When it comes to sound, snare drums with wooden shells will produce a warmer sound as compared to metal ones. The most common types of wood used for this purpose is maple, birch, or mahogany. Maple produces the warmest, refined sound, birch goes for more of a well-blending and focused sound. Mahogany snares help produce a deeper sound.
On the other hand, drums made up of metal produce a sharp sound that pierces through the overall sound of a band.
The depth of a drum can help you identify if it will have a high or low pitch. 5-inch deep shells will have a higher pitch as compared to a snare with 6.5-inch depth - the latter will blend and support the track well!
Types Of Snare Drums
In case you decide to zero in on different types of snare drums out there, here are the principle types of snare drums:
Drum Set Snare
This snare is your famous, idiomatic snare used in jazz, pop, country, hip-hop, etc.
A Tarol is very much like the drum set snare but has snare wires on the top head instead of the bottom head.
The orchestral snare is also like your basic drum-kit snare but this one will always have a calfskin head instead of a plastic one.
A marching snare has a nylon or gut drum head and produces a larger, resonant head sound. The loud drumbeat you hear during marches, that's the marching snare.
How Much Does A Good Snare Drum Cost?
Most snare drums cost between $500 - $1000. The ones we've listed above, they're all intermediate, beginner-level snare drums and cost below $500.
You may also find a snare drum costing over $1000 - that would either be a special model or a custom-made product. Snare drums cost a lot, it's true - but they are well worth it, considering it's the snares that you hit the most while drumming.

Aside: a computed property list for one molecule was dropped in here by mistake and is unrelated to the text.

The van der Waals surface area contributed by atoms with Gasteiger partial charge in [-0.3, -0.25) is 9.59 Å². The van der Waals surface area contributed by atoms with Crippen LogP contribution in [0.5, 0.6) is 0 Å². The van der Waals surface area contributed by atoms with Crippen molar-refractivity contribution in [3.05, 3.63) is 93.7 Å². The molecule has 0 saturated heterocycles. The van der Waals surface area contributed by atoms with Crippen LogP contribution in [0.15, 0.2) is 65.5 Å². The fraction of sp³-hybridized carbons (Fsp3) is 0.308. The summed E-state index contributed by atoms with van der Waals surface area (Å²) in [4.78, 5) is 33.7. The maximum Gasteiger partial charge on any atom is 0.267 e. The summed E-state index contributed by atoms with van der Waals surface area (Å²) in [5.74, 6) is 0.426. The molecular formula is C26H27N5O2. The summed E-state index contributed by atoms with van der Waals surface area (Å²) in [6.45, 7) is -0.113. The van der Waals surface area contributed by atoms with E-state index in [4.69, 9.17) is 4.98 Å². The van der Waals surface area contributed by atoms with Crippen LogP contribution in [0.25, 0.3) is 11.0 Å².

Snare Drum for Beginners FAQ
Q: What are snare drum heads?
A: The snare drum head is the part of the drum that vibrates back and forth to create the rhythmic beating. This is done by way of a series of steel balls or plates set into the head. The balls are balanced between two steel drums that sit at either end of each rack, with one of them being directly in front of your snaring end. The top end is known as "batter" and "resonant".
Q: Are deeper snared louder?
A: A basic rule of thumb is, shallower snares produce a tighter and louder sound. On the contrary, a deeper snare produces a lower sound. However, when tuned low, a deeper snare tends to produce a fatter sound that is not necessarily low either.
Q: How many parts does a snare drum have?
A: A snare drum is normally divided into three parts; the drum shell, the drum heads, and supplemental hardware that usually contains lugs, tension rods, rim, and hoops, etc.
Derek is a professional musician who specializes in percussion and works with the independent WGI group Cap City Percussion. With a Bachelors of Music from Capital University, specializing in Music Industry studies, he consistently finds himself playing and teaching percussion to anyone who has the will to learn. Derek is also a former member of DCI groups Legends (2014-15) and Colts (2016-18); he is also the percussion technician and instructor of the drum line at Olentangy High School. You may find him playing a gig throughout the greater Columbus, Ohio area.